The respondents' statement of opposition is dated the 5th August 2016. An affidavit of verification concerning it was sworn on the 2nd September 2016. It is largely a traverse of the grounds for relief set forth by the applicant, together with a denial that the applicant is entitled to the order of certiorari he seeks. However, it does contain a preliminary objection that the applicant is not entitled to bring these proceedings in circumstances where application for leave was made outside the time permitted, and no adequate basis for an extension of time has been set out.

11

At paragraph 7 of the grounding affidavit that he swore on the 6th March 2016, the applicant has provided the following explanation for his delay in seeking leave to apply for judicial review:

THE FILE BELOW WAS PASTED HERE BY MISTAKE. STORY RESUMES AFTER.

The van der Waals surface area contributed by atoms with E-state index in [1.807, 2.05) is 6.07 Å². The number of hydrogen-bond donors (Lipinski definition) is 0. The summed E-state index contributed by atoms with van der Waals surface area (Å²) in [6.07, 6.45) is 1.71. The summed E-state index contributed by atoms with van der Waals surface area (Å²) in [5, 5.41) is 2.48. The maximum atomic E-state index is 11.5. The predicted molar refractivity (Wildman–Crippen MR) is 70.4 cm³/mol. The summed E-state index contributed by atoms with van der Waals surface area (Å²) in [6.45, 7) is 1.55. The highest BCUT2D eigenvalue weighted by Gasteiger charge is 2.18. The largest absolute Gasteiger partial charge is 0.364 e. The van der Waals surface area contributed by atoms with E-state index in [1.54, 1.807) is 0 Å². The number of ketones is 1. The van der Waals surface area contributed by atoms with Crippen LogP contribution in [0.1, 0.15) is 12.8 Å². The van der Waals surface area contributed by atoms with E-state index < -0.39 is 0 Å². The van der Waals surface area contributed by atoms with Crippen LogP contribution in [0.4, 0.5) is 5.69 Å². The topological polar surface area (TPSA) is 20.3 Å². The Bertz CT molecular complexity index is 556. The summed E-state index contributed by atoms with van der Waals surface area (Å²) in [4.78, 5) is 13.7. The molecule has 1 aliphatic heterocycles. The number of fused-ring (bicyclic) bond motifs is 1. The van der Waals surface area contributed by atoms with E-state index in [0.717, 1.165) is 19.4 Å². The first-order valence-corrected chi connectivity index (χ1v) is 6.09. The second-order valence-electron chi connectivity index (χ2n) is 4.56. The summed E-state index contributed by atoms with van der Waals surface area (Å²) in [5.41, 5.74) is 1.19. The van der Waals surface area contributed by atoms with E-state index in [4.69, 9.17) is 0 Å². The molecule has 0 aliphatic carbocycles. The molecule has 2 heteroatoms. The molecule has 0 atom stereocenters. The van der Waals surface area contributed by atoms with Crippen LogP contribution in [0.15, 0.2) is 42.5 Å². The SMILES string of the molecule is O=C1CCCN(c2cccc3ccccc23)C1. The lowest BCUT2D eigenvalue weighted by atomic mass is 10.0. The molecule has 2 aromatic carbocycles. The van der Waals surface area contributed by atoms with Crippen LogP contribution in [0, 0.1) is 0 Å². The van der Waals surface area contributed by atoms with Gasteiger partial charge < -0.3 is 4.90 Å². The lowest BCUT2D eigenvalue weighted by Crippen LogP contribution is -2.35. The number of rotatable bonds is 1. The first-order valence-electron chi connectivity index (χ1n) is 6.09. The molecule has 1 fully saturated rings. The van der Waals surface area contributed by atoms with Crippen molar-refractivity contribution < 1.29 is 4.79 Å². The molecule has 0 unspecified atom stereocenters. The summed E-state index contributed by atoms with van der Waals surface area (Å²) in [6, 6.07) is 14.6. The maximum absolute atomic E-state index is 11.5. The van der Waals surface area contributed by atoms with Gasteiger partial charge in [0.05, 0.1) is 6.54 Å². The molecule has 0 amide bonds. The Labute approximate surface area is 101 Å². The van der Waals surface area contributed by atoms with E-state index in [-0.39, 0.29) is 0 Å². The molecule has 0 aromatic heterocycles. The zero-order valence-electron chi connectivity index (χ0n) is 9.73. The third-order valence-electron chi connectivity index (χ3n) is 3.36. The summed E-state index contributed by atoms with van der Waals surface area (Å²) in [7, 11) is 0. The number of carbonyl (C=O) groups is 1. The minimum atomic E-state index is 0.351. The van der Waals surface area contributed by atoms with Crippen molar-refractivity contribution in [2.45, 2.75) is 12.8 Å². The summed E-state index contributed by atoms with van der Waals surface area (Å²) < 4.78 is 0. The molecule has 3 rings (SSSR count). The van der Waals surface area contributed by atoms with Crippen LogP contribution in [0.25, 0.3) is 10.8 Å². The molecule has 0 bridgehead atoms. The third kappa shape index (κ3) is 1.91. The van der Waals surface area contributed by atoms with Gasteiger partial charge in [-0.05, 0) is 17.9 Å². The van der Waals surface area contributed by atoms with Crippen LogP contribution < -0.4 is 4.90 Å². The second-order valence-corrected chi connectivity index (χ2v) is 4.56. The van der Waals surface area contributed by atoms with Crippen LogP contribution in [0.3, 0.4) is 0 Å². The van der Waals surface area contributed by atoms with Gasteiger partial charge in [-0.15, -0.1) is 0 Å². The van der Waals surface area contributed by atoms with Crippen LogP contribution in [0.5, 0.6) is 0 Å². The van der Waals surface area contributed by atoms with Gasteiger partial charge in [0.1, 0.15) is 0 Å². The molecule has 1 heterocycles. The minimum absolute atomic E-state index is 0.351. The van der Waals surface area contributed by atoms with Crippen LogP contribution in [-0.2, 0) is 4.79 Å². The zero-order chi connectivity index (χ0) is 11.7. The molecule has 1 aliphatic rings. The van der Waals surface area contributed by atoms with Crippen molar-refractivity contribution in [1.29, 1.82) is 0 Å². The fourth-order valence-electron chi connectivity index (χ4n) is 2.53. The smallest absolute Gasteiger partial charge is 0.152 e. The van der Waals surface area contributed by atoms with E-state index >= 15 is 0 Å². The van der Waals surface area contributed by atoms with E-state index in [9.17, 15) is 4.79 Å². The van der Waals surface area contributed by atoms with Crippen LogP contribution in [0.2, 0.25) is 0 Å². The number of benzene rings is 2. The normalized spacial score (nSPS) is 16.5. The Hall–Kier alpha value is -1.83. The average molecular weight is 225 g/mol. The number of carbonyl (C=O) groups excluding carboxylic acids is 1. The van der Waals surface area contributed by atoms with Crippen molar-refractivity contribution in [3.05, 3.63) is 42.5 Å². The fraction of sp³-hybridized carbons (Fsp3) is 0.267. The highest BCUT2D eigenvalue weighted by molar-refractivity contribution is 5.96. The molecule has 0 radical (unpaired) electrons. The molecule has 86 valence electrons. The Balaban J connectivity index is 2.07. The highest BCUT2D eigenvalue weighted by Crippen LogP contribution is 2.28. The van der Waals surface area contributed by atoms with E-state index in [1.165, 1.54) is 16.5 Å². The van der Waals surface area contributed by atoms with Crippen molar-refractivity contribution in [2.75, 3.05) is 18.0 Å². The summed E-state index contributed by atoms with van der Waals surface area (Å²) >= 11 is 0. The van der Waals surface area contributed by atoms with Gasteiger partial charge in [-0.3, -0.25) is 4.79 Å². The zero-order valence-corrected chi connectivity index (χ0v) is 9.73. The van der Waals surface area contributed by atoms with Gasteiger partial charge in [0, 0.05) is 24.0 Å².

“I received a letter from the Refugee Legal Services dated the 22nd of October 2015 asking me to consider going to a private solicitor within 28 days and telling me that they did not believe there were grounds for bringing Judicial Review proceedings in the High Court. I did not understand what they meant by this and I telephoned the Refugee Legal Services on receipt of this letter to request an appointment to see my Solicitor. I was told to wait for my three options letter. I rang my former Solicitors approximately 3 to 4 times to ask what my options were and to ask to see my Solicitor each time I was told to wait until I got the next letter from the Department of Justice and then they would arrange to meet with me. I have not received any further correspondence from the Department of Justice or my former Solicitors. I also say that I am of limited means and receive 19 euros per week and did not think I could afford to go to another Solicitor. I got my current Solicitors number from a friend of mine around the 10th February 2016 and I then called him to ask for an appointment. He arranged to meet me on the 21st day of February 2016 and I am advised he wrote to my former Solicitors to request my file. I am advise (sic) he received the files around the 22nd day of February 2016 and he sent my papers to Counsel who drafted the within proceedings. I say my Solicitor called me yesterday to arrange to meet me today.”